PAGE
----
I would suggest you get quotes only if all three of the following are met: 1) your product is fairly simple (i.e. easy and cheap to estimate), 2) there are no material or manufacturability "kinks" you foresee possibly having to be worked out during development, and 3) you are not very confident of your "similar products" cost analysis. If your product is quite complex, you foresee some potential "gotchas", and/or you have absolute confidence in your cost analysis, then I suggest that you hold off on getting manufacturing quotes until later when your design is near final and you have good prototypes or models.
Quotes & Bids
DO NOT request a detailed, fixed in concrete and good for 2 years, quote. You may ask for estimates on 2 different run sizes though, say 5,000 and 25,000 or whatever might be appropriate for your product and initial realistic sales expectations. Be thinking in terms of first PRODUCTION runs and excluding tooling charges, not PROTOTYPE runs which you will probably also have to pay for but are not anywhere near ready for yet.
Now we have some information to analyze, including: competing products, BFH solution, snicker test results, a marketers evaluation report (hopefully with a suggested selling price and long term volume estimate), one or more production cost numbers, and a buyer comparison expectation price. If you got manufacturer quotes then I would suggest you start to sort it out by taking the highest production cost estimate from a manufacturer that you believe to be reliable and multiplying that by 5. If that is considerably higher than your marketer's suggested selling price and/or the buyer comparison price you determined, it may be time to stop and start on your next idea. Such an "overpriced" product can only likely work where you will be able to get patent protection and where you will be catering to a market whose problem costs, or lack of competing solutions, make your product attractive at a higher sales price.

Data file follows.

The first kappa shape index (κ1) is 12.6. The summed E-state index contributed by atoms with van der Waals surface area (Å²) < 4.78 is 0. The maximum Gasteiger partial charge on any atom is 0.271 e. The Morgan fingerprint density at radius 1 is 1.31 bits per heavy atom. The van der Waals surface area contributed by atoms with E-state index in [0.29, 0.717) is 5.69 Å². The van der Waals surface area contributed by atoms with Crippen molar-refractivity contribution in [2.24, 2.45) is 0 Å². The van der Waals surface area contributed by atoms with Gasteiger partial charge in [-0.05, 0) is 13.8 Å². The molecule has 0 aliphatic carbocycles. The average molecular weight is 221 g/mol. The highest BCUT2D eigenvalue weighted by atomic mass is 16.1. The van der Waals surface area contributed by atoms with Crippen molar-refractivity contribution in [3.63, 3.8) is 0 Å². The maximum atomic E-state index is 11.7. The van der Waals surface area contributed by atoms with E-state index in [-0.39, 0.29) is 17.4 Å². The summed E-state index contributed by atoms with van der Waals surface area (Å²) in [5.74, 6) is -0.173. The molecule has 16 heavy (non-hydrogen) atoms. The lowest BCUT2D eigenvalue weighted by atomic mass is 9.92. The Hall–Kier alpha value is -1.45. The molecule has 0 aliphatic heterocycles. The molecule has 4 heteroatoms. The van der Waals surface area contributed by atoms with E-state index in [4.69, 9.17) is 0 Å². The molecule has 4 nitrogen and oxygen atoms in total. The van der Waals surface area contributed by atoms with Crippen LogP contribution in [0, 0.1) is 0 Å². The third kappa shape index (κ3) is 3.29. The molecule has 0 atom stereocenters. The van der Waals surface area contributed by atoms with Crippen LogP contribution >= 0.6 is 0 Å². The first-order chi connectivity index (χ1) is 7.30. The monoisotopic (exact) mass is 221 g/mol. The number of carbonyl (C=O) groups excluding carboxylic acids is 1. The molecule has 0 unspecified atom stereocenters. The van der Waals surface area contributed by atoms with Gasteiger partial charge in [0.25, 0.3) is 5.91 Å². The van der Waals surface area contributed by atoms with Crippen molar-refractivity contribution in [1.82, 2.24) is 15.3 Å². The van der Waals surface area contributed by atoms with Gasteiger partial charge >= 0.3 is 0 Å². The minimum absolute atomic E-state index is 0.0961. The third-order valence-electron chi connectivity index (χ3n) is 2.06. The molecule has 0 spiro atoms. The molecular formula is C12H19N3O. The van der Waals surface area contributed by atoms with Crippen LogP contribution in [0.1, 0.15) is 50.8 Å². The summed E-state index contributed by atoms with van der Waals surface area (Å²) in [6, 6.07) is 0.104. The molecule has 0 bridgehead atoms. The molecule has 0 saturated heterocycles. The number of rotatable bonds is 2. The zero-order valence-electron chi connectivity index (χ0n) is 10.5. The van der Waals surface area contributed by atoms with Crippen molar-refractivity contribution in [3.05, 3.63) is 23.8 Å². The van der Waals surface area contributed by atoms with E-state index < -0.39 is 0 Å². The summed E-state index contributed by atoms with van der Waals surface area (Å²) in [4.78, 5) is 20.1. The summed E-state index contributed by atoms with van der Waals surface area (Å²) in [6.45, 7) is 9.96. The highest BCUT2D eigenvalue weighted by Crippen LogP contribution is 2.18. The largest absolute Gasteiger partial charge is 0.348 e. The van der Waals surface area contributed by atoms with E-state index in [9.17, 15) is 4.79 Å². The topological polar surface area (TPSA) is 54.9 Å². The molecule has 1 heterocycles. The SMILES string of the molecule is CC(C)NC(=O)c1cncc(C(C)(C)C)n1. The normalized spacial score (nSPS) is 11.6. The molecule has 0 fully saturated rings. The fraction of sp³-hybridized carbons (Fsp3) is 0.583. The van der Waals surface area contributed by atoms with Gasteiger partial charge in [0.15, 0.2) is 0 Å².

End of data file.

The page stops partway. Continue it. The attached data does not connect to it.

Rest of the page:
Suppose the price check comes up near or below the proposed prices? Next look at competing products. Is one or more of them likely to be just as effective as yours but at a substantially lower cost? (If that is the case then STOP, you will NOT be rewarded for YOUR cleverness—the buyers vote with their dollars in the way that best maximizes their VALUE from the solution.) Is a BFH solution workable in most real-life situations? Will consumers probably perceive your product as being more beneficial, in their terms, to them than competitors products? Tough questions to be sure. What do the results of the snicker test, weighting the expert responses most heavily, have to say about these questions?
Quick & Dirty Business Plan
If everything still looks like a GO at this point you should do one more "little" analysis exercise. Do some careful thinking and do a quick and dirty projection of numbers for a (possible future) business plan. Using projected volumes, conservative market penetration rates, the cost of any loans you may need (or the percent of profit you must give up to your financiers), marketing costs you project (based on your average competitors marketing costs times 5, or 15% if you have no evidence for a different number), shipping/warehousing costs, the subcontractor-manufacturer's price to you, packaging costs, liability and insurance costs, and all the other costs, see what your projected profits will be each year for 3 to 5 years. (See Chapter 8 Marketing 101 for help on finding numbers.)
Now, after seeing realistic profit projections for at least 3 years out, make a decision based on how willing you are to keep your "day" job and work your new inventor/manufacturer "job" for as long as it takes.
Success Stands a Chance
Congratulations, by now you have winnowed your first hundred ideas down to one that you feel you are willing to risk some serious time and money on just to get it to the marketplace in hopes that it will be the one out of the estimated twenty simultaneously newly introduced products that actually succeeds. The first hard part is over and you can proceed to the fun part of inventing with renewed vigor and confidence. You might have a winner.